I got/understand/get/ve got/ve understood you.

yakor

Senior Member
Russian
Hi! What is more appropriate to say to give know that you understand (or understood..) what someone has just told you.
I got you. I got what you mean.
I've got you. I've got what you mean.
I get you. I get what you mean.
What is better?
 
  • nazrhyn

    Member
    English - US
    Some options:

    • Got it.
    • Understood.
    • Roger.
    • 10-4 (pronounced "ten four")
    • Copy that.

    I use the first two frequently; I probably say "Got it." more than anything else. The last three do mean "I Understand." but I wouldn't say they would work in all situations. I just thought I'd put some fun options in there.
     

    Andygc

    Senior Member
    British English
    If you say 'Roger', '10-4' or 'copy that' to most BE speakers they will think you are an idiot. 'I understand' works well, as does 'I get it'. You choose the tense to suit the situation.
     

    Marco PCA

    Senior Member
    Spanish - Mexico
    Hi everyone,

    As far as I know American people would prefer to say "I got it" and British people "I get it". So my question is if you both think "I've got it" sounds ok to mean "understood".

    Thank you
     

    velisarius

    Senior Member
    British English (Sussex)
    I'm wondering what the context is. What would this remark be in answer to? Please give us an example of what you have in mind, Marco.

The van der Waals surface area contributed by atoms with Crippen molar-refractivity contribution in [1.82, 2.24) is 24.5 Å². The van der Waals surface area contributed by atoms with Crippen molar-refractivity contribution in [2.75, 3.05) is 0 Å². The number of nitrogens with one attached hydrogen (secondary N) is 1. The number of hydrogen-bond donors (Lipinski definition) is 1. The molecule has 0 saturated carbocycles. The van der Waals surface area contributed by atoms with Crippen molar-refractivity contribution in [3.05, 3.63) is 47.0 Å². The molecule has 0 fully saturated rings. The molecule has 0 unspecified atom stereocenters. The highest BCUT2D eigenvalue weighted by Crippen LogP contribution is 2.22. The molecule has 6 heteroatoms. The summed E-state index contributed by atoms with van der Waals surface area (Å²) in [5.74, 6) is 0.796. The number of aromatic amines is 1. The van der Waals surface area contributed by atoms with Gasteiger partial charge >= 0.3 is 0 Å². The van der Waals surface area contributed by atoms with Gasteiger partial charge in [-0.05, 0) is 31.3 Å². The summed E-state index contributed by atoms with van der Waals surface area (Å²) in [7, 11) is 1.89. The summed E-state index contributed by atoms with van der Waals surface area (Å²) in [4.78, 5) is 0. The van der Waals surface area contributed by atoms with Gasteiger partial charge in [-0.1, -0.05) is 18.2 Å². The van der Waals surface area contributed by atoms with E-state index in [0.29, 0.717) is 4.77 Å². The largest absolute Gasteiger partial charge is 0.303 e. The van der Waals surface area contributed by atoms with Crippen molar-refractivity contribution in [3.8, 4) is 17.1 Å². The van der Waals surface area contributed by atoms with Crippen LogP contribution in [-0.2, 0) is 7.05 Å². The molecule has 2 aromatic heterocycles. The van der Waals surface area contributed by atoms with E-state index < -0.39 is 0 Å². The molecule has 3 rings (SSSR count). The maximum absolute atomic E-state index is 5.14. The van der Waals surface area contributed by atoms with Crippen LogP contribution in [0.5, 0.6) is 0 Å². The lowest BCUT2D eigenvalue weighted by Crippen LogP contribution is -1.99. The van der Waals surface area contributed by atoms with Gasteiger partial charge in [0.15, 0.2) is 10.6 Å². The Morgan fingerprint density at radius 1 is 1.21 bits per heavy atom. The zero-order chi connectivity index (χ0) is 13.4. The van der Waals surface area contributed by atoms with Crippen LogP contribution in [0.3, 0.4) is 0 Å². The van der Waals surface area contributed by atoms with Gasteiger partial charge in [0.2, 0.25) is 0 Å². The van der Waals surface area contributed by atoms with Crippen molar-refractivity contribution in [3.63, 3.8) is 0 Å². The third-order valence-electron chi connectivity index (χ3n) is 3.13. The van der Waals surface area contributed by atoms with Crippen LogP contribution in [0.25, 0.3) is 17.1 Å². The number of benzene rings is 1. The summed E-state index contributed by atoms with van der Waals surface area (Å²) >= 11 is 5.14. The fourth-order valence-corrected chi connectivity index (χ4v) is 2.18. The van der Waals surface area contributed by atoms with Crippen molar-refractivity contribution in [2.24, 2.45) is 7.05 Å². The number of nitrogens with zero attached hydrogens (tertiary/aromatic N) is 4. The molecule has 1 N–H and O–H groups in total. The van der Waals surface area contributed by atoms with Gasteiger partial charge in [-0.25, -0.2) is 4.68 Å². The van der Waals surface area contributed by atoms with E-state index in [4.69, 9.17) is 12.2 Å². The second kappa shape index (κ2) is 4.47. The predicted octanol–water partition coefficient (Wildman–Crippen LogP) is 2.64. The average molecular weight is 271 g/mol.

Marco PCA

    Senior Member
    Spanish - Mexico
    What's wrong with "I understand"?
    Hi! Nothing's wrong with "I understand" I just want to know if I can use "I've got it" instead of "I understand" or "I get it"

    I'm wondering what the context is. What would this remark be in answer to? Please give us an example of what you have in mind, Marco.
    The question is following the original post. But I can give you an example:

    Person B: Could you explain me how I can send an email in this system?
    Person A: If you want to send and email you need to click this button here
    Person B: I've got it

    I guess that the person B could answer "I understand", "Understood", "I got it", "I get it" and "I've got it" , Am I correct?
     
    Last edited:

    velisarius

    Senior Member
    British English (Sussex)
    Thanks for the context. It's good to know what the questioner has in mind.

    I think there must be many possible phrases your person B could use. Personally I would probably say "Oh, I see (it now). Thanks"....or "Yes, I get it now - thanks".
     

    Marco PCA

    Senior Member
    Spanish - Mexico
    Thanks for the context. It's good to know what the questioner has in mind.

    I think there must be many possible phrases your person B could use. Personally I would probably say "Oh, I see (it now). Thanks"....or "Yes, I get it now - thanks".
    But this one "I've got it" not really, right? - I'm asking because I used to say I've got it but maybe it sounds strange to some people hehe :p
     

    velisarius

    Senior Member
    British English (Sussex)
    If I'd just told given someone a helpful tip, I'd expect at least to hear "thanks": "Thanks, I've got it (now)". As I noted above, there are many ways of saying this.

    Edit: i don't think I would use "I understand/understood" in your particular context.

    If someone were explaining to me a difficult piece of text or translation, I might say "Ah, now I understand!".
     
    Last edited:

    yakor

    Senior Member
    Russian
    If I'd just told given someone a helpful tip, I'd expect at least to hear "thanks": "Thanks, I've got it (now)". As I noted above, there are many ways of saying this.
    If I'd just told, given someone a helpful tip...
    Is comma needed after "told"?
     
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